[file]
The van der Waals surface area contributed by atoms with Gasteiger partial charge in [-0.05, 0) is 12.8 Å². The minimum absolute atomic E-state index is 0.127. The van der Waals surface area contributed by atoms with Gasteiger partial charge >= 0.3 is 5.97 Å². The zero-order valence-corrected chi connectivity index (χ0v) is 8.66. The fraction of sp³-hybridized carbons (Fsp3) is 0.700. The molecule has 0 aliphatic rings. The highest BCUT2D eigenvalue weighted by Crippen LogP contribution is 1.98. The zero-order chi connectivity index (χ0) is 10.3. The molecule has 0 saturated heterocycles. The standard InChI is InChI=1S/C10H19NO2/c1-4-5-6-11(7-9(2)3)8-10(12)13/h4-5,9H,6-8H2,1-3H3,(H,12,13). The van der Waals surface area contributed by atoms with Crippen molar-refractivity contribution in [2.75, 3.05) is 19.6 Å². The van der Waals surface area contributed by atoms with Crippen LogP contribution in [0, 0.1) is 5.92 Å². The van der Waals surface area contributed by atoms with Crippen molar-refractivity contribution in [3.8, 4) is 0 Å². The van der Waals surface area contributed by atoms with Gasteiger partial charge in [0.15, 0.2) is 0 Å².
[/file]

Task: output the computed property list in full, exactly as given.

The van der Waals surface area contributed by atoms with Gasteiger partial charge in [-0.05, 0) is 12.8 Å². The minimum absolute atomic E-state index is 0.127. The van der Waals surface area contributed by atoms with Gasteiger partial charge >= 0.3 is 5.97 Å². The zero-order valence-corrected chi connectivity index (χ0v) is 8.66. The fraction of sp³-hybridized carbons (Fsp3) is 0.700. The molecule has 0 aliphatic rings. The highest BCUT2D eigenvalue weighted by Crippen LogP contribution is 1.98. The zero-order chi connectivity index (χ0) is 10.3. The molecule has 0 saturated heterocycles. The standard InChI is InChI=1S/C10H19NO2/c1-4-5-6-11(7-9(2)3)8-10(12)13/h4-5,9H,6-8H2,1-3H3,(H,12,13). The van der Waals surface area contributed by atoms with Crippen molar-refractivity contribution in [2.75, 3.05) is 19.6 Å². The van der Waals surface area contributed by atoms with Crippen LogP contribution in [0, 0.1) is 5.92 Å². The van der Waals surface area contributed by atoms with Crippen molar-refractivity contribution in [3.8, 4) is 0 Å². The van der Waals surface area contributed by atoms with Gasteiger partial charge in [0.15, 0.2) is 0 Å².